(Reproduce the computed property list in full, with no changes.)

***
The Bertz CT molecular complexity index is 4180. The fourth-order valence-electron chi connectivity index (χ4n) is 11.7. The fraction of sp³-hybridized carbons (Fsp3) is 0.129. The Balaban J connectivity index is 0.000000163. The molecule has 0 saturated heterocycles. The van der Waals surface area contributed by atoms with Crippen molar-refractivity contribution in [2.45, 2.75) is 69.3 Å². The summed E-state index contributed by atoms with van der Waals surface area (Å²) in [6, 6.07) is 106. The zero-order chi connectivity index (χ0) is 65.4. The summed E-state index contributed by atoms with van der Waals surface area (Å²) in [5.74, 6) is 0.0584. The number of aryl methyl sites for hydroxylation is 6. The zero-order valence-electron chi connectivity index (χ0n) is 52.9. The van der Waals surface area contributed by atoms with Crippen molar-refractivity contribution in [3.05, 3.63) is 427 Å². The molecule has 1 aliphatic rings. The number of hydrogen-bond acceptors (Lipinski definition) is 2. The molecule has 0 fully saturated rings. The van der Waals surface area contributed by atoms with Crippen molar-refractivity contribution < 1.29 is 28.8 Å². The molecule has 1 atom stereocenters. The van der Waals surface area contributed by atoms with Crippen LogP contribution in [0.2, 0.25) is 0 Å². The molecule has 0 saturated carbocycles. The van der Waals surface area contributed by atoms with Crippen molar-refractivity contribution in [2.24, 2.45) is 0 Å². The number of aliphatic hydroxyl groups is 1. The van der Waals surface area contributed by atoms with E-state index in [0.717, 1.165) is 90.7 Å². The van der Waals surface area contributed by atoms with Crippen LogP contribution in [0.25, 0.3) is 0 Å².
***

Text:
The Bertz CT molecular complexity index is 4180. The fourth-order valence-electron chi connectivity index (χ4n) is 11.7. The fraction of sp³-hybridized carbons (Fsp3) is 0.129. The Balaban J connectivity index is 0.000000163. The molecule has 0 saturated heterocycles. The van der Waals surface area contributed by atoms with Crippen molar-refractivity contribution in [2.45, 2.75) is 69.3 Å². The summed E-state index contributed by atoms with van der Waals surface area (Å²) in [6, 6.07) is 106. The zero-order chi connectivity index (χ0) is 65.4. The summed E-state index contributed by atoms with van der Waals surface area (Å²) in [5.74, 6) is 0.0584. The number of aryl methyl sites for hydroxylation is 6. The zero-order valence-electron chi connectivity index (χ0n) is 52.9. The van der Waals surface area contributed by atoms with Crippen molar-refractivity contribution in [3.05, 3.63) is 427 Å². The molecule has 1 aliphatic rings. The number of hydrogen-bond acceptors (Lipinski definition) is 2. The molecule has 0 fully saturated rings. The van der Waals surface area contributed by atoms with Crippen molar-refractivity contribution < 1.29 is 28.8 Å². The molecule has 1 atom stereocenters. The van der Waals surface area contributed by atoms with Crippen LogP contribution in [0.2, 0.25) is 0 Å². The molecule has 0 saturated carbocycles. The van der Waals surface area contributed by atoms with Crippen molar-refractivity contribution in [2.24, 2.45) is 0 Å². The number of aliphatic hydroxyl groups is 1. The van der Waals surface area contributed by atoms with E-state index in [0.717, 1.165) is 90.7 Å². The van der Waals surface area contributed by atoms with Crippen LogP contribution in [0.25, 0.3) is 0 Å².